UK foster row sparks political furore, spotlights anti-EU party

* Row has focused attention on anti-EU party

* Politicians across spectrum condemned the council

LONDON, Nov 24 (Reuters) - British politicians berated a

local council in England on Saturday after it removed children

from a foster family's care because of its support for a

political party that wants the UK to exit the European Union and

backs tighter immigration rules.

The row has spotlighted the UK Independence Party (UKIP)

that has seen its popularity rise in recent months on the back

of growing voter disenchantment with Britain's membership of the

EU, and has raised hackles among conservative politicians who

accuse the left of excessive political correctness.

The decision to remove the children from the couple's care

because of their support for UKIP was taken by Rotherham Council

in the north of England which is controlled by Britain's

opposition Labour party.

Speaking to the BBC, Joyce Thacker, strategic director of

children and young people's services on the council, said she

had to decide whether some foster placements were appropriate

for particular children.

"These (particular) children are from EU migrant backgrounds

and UKIP has very clear statements on ending multi-culturalism,

(on) not having that going forward, and I have to think about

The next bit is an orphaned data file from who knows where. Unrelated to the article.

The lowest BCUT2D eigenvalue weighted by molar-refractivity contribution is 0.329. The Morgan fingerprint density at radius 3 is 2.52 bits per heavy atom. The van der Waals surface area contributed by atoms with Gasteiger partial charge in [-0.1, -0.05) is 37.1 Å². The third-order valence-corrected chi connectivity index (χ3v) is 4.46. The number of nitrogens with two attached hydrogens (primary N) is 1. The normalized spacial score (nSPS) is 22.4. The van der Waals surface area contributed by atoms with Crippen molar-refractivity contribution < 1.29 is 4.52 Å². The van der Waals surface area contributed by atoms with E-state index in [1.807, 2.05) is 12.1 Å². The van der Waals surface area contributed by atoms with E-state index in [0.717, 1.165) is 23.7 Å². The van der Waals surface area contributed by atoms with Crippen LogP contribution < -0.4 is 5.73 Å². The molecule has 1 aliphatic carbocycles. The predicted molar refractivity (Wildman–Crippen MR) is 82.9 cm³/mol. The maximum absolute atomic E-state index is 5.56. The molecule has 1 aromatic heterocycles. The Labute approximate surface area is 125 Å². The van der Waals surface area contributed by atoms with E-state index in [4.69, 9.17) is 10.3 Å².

how sensitive am I being to these children," she said.

Media reports said the council has launched an investigation

into the matter. The council could not be reached for comment.

UKIP leader Nigel Farage condemned the council's move.

"We are a non-racist, non-sectarian political party ... they

(the couple) were giving those children love and stability and

all the things they need," he said.

"They have been discriminated against .... on the basis that

they support a party that says we shouldn't be part of the

European Union and we should control our borders and that is the

most appalling prejudice," he said.

UKIP's website calls for an end to "mass uncontrolled

immigration" and says that no more than 50,000 immigrants should

be allowed to enter Britain each year.

The ruling Conservative Party has said it wants to reduce

annual net migration "down to the tens of thousands".

Farage's party does not have a seat in parliament but is

growing in popularity. UKIP put in a strong showing earlier this

month in a bellwether local vote in the British constituency of

Corby, coming in third.

"This decision is arbitrary, ideological, indefensible,"

said Education Secretary Michael Gove, calling for an

investigation into the matter.

Ed Miliband, the leader of the opposition Labour party, said

political affiliation should not affect fostering prospects.

"What matters is the future of children in Rotherham and

elsewhere and being a member of a political party like UKIP

should not be a bar on fostering children," he said.

"So we need to find out the facts and the council urgently

needs to get to the bottom of exactly what happened in this

case," he said.

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